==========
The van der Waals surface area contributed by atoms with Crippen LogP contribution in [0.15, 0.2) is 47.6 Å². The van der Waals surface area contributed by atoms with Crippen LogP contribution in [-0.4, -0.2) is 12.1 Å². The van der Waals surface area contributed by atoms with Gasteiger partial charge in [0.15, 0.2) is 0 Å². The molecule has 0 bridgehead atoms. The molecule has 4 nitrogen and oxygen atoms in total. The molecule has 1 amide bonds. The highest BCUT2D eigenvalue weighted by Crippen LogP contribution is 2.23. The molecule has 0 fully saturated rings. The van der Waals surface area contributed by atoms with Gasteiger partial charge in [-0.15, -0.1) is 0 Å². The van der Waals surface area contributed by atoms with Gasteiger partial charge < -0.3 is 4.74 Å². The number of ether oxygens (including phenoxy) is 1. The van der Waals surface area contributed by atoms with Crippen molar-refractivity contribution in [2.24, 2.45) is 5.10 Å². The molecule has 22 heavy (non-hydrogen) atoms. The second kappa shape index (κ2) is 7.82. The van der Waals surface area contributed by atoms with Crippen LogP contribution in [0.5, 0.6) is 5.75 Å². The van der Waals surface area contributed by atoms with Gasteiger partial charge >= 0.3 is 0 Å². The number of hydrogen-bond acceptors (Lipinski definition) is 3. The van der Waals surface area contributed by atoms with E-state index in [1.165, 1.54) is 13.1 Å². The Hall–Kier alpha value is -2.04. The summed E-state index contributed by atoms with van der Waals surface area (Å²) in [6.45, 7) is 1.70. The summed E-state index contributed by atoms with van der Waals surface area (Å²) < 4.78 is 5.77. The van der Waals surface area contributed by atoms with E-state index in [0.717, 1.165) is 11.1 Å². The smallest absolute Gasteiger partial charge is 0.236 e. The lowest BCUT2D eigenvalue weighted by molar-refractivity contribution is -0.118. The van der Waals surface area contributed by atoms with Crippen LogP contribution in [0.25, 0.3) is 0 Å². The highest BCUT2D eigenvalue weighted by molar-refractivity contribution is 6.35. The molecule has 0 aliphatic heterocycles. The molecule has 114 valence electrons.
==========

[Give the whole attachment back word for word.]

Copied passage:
The van der Waals surface area contributed by atoms with Crippen LogP contribution in [0.15, 0.2) is 47.6 Å². The van der Waals surface area contributed by atoms with Crippen LogP contribution in [-0.4, -0.2) is 12.1 Å². The van der Waals surface area contributed by atoms with Gasteiger partial charge in [0.15, 0.2) is 0 Å². The molecule has 0 bridgehead atoms. The molecule has 4 nitrogen and oxygen atoms in total. The molecule has 1 amide bonds. The highest BCUT2D eigenvalue weighted by Crippen LogP contribution is 2.23. The molecule has 0 fully saturated rings. The van der Waals surface area contributed by atoms with Gasteiger partial charge in [-0.15, -0.1) is 0 Å². The van der Waals surface area contributed by atoms with Gasteiger partial charge < -0.3 is 4.74 Å². The number of ether oxygens (including phenoxy) is 1. The van der Waals surface area contributed by atoms with Crippen molar-refractivity contribution in [2.24, 2.45) is 5.10 Å². The molecule has 22 heavy (non-hydrogen) atoms. The second kappa shape index (κ2) is 7.82. The van der Waals surface area contributed by atoms with Crippen LogP contribution in [0.5, 0.6) is 5.75 Å². The van der Waals surface area contributed by atoms with Gasteiger partial charge >= 0.3 is 0 Å². The number of hydrogen-bond acceptors (Lipinski definition) is 3. The van der Waals surface area contributed by atoms with E-state index in [1.165, 1.54) is 13.1 Å². The Hall–Kier alpha value is -2.04. The summed E-state index contributed by atoms with van der Waals surface area (Å²) in [6.45, 7) is 1.70. The summed E-state index contributed by atoms with van der Waals surface area (Å²) < 4.78 is 5.77. The van der Waals surface area contributed by atoms with E-state index in [0.717, 1.165) is 11.1 Å². The smallest absolute Gasteiger partial charge is 0.236 e. The lowest BCUT2D eigenvalue weighted by molar-refractivity contribution is -0.118. The van der Waals surface area contributed by atoms with Crippen LogP contribution in [0.25, 0.3) is 0 Å². The highest BCUT2D eigenvalue weighted by molar-refractivity contribution is 6.35. The molecule has 0 aliphatic heterocycles. The molecule has 114 valence electrons.